Accounts Receivable Days (A/R Days)
The number of days it would take to collect the ending
Accounts receivable turnover
The ratio of net credit sales to average accounts receivable, a measure of how
accounts receivable turnover ratio
A ratio computed by dividing annual
Accretion (of a discount)
In portfolio accounting, a straight-line accumulation of capital gains on discount
The recording of revenue when earned and expenses when
Well, frankly, accrual is not a good descriptive
A method of accounting in which profit is calculated as the difference between income when it is earned and expenses when they are incurred.
Income that has been earned but not yet received. For instance, if you have a non-registered Guaranteed Investment Certificate (GIC), Mutual Fund or Segregated Equity Fund, growth accrues annually or semi-annually and is taxable annually even though the gain is only paid at maturity of your investment.
Accumulated Other Comprehensive Income
Cumulative gains or losses reported in shareholders'
A method of costing that uses cost pools to accumulate the cost of significant business activities and then assigns the costs from the cost pools to products or services based on cost drivers.
activity based costing (ABC)
A relatively new method advocated for the
activity-based costing (ABC)
a process using multiple cost drivers to predict and allocate costs to products and services;
Activity-based costing (ABC)
A cost allocation system that compiles costs and assigns
The actual expenditure made to acquire an asset, which includes the supplierinvoiced
actual cost system
a valuation method that uses actual direct
ad hoc discount
a price concession made under competitive pressure (real or imagined) that does not relate to quantity purchased
ADF (annuity discount factor)
the present value of a finite stream of cash flows for every beginning $1 of cash flow.
Adjusted Cash Flow Provided by Continuing Operations
Cash flow provided by operating
Adjusted Income from Continuing
Operations Reported income from continuing operations
A promise to sell an asset before the seller has lined up purchase of the asset. This
A bond covenant that specifies certain actions the firm must take.
Agency cost view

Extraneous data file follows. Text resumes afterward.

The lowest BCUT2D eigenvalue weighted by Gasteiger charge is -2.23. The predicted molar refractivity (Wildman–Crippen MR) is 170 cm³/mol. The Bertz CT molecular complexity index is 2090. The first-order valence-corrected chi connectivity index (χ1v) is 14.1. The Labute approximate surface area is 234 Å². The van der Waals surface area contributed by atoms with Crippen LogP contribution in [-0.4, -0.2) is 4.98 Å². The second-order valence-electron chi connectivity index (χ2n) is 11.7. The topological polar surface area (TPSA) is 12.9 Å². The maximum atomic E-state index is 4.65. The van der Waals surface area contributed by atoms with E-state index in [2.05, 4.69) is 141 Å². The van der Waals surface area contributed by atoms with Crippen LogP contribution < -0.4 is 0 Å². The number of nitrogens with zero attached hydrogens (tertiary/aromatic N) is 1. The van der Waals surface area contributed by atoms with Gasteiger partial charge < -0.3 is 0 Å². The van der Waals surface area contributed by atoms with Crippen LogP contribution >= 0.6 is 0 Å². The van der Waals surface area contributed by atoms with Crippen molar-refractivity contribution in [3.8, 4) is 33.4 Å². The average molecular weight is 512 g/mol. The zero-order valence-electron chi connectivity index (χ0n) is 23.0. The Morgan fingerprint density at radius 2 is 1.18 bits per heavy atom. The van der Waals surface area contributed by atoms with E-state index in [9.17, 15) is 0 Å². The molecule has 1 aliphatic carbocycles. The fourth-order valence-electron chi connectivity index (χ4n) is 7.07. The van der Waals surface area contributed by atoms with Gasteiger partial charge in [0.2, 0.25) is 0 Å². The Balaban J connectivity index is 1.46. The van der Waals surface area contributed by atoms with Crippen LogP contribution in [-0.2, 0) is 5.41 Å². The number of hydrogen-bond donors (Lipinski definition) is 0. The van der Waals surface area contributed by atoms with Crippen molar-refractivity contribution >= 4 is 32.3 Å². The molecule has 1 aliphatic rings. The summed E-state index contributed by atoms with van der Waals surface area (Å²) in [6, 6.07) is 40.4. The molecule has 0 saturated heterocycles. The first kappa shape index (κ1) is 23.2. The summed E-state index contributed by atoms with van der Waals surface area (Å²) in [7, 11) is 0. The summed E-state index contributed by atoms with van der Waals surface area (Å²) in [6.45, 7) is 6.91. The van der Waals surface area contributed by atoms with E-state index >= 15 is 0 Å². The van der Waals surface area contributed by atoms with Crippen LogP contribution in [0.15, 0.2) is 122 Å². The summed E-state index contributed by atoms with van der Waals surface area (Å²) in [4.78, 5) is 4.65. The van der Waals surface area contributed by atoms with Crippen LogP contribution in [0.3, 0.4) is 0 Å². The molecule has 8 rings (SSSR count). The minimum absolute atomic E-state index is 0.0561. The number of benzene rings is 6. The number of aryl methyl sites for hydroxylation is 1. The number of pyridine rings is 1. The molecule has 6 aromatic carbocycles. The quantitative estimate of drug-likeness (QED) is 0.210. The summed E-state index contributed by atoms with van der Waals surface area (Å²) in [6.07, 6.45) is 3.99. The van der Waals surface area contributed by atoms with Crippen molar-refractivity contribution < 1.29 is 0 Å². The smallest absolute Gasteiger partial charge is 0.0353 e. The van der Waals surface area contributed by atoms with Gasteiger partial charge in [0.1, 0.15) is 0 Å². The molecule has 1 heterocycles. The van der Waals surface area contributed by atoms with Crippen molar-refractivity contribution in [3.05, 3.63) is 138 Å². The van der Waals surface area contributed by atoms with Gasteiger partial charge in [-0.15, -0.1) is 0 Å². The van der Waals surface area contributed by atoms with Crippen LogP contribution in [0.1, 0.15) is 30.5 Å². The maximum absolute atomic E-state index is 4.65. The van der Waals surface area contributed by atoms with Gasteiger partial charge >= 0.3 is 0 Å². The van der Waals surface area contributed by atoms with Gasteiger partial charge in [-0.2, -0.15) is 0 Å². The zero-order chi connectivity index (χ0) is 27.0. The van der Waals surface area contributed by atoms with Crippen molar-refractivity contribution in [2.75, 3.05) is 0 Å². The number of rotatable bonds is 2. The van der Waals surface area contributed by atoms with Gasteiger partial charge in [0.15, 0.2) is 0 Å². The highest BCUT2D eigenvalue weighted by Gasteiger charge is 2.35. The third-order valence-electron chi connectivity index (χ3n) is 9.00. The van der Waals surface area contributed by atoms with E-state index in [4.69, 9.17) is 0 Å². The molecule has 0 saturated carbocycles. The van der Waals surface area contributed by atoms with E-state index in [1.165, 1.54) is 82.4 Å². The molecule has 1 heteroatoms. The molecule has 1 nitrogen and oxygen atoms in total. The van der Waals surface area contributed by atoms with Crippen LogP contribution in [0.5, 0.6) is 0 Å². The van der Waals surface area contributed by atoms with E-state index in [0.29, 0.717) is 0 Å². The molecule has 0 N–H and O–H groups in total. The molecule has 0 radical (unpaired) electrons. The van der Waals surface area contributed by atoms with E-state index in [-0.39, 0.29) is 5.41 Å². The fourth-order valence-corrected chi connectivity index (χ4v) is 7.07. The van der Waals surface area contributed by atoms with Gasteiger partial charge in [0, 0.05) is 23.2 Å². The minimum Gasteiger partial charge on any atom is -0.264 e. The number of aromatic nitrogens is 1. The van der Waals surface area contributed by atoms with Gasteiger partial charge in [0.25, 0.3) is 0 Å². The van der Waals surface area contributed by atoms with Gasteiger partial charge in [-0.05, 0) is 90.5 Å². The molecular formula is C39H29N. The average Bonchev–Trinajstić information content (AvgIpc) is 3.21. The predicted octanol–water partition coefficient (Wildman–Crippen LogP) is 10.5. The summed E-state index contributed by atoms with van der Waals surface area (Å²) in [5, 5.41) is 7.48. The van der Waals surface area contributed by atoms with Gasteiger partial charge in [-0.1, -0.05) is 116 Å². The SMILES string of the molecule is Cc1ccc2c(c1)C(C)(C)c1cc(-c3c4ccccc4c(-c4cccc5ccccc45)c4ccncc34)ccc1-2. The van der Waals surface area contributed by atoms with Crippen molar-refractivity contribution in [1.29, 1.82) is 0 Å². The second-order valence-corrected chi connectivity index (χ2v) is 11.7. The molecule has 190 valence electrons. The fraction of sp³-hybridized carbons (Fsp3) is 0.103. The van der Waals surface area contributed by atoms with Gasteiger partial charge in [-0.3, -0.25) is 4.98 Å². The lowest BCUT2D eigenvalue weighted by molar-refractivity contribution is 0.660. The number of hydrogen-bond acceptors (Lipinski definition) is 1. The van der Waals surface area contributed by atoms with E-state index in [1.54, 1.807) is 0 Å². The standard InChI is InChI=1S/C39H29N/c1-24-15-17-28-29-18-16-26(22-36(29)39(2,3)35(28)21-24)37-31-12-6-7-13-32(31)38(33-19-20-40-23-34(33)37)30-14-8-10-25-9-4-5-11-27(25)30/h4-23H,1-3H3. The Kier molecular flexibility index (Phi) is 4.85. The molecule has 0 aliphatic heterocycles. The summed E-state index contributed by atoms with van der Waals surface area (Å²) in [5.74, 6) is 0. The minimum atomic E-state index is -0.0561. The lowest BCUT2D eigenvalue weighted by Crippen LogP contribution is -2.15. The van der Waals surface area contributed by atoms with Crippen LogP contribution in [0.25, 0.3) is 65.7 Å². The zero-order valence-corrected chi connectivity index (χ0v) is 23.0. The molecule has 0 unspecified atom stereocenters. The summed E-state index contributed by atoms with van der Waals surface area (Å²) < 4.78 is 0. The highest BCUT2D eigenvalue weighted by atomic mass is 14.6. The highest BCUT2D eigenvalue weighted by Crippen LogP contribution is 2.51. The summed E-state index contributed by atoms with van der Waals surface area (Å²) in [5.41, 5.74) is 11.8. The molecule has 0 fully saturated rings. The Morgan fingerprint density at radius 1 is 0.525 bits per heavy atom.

The argument that specifies that the various agency costs create a complex environment in
The incremental costs of having an agent make decisions for a principal.
A forceful and intentional choice and application of accounting principles
Aggressive Cost Capitalization
cost capitalization that stretches the flexibility within generally
Total costs, explicit and implicit.
Allowance for doubtful accounts
A contra account related to accounts receivable that represents the amounts that the company expects will not be collected.
Allowance for Doubtful Accounts
An estimate of the uncollectible portion of accounts receivable
Amortization (Credit Insurance)
Refers to the reduction of debt by regular payments of interest and principal in order to pay off a loan by maturity.
cost of a security adjusted for the amortization of any purchase premium or
a quality control cost incurred for monitoring
Articles of incorporation
Legal document establishing a corporation and its structure and purpose.
Extent to which a company's net assets cover a particular debt obligation, class of preferred stock, or equity position.
A bond indenture restriction that permits additional borrowing on if the ratio of assets to
attribute-based costing (ABC II)
an extension of activitybased costing using cost-benefit analysis (based on increased customer utility) to choose the product attribute
A subcommittee of a company's board of directors assigned the responsibility
The correlation of a variable with itself over successive time intervals.
Average accounting return
The average project earnings after taxes and depreciation divided by the average
Average age of accounts receivable
The weighted-average age of all of the firm's outstanding invoices.
Average Collection Period
Average number of days necessary to receive cash for the sale of
Average collection period, or days' receivables
The ratio of accounts receivables to sales, or the total
Average-Cost Inventory Method
The inventory cost-flow assumption that assigns the average
Average cost of capital
A firm's required payout to the bondholders and to the stockholders expressed as a
Average Propensity to Consume
Ratio of consumption to disposable income. See also marginal propensity to consume.
costs that are identifiable with and able to be influenced by decisions made at the business
a streamlined cost accounting method that speeds up, simplifies, and reduces accounting effort in an environment that minimizes inventory balances, requires
Balance of Payments Accounts
A statement of a country's transactions with other countries.
A system of non-financial performance measurement that links innovation, customer and process measures to financial performance.
balanced scorecard (BSC)
an approach to performance
Bank collection float
The time that elapses between when a check is deposited into a bank account and when the funds are available to the depositor, during which period the bank is collecting payment from the payer's bank.
Bank discount basis
A convention used for quoting bids and offers for treasury bills in terms of annualized
The process of taking the balances from the bank statement and the general ledger and making adjustments so that they agree.
A comparison between the cash position recorded on a company’s
Bankruptcy cost view
The argument that expected indirect and direct bankruptcy costs offset the other
a group of lines and spaces arranged in a special
Information encoded into a series of bar and spaces of varying widths,
A cost that is incurred when a group of products or services are produced,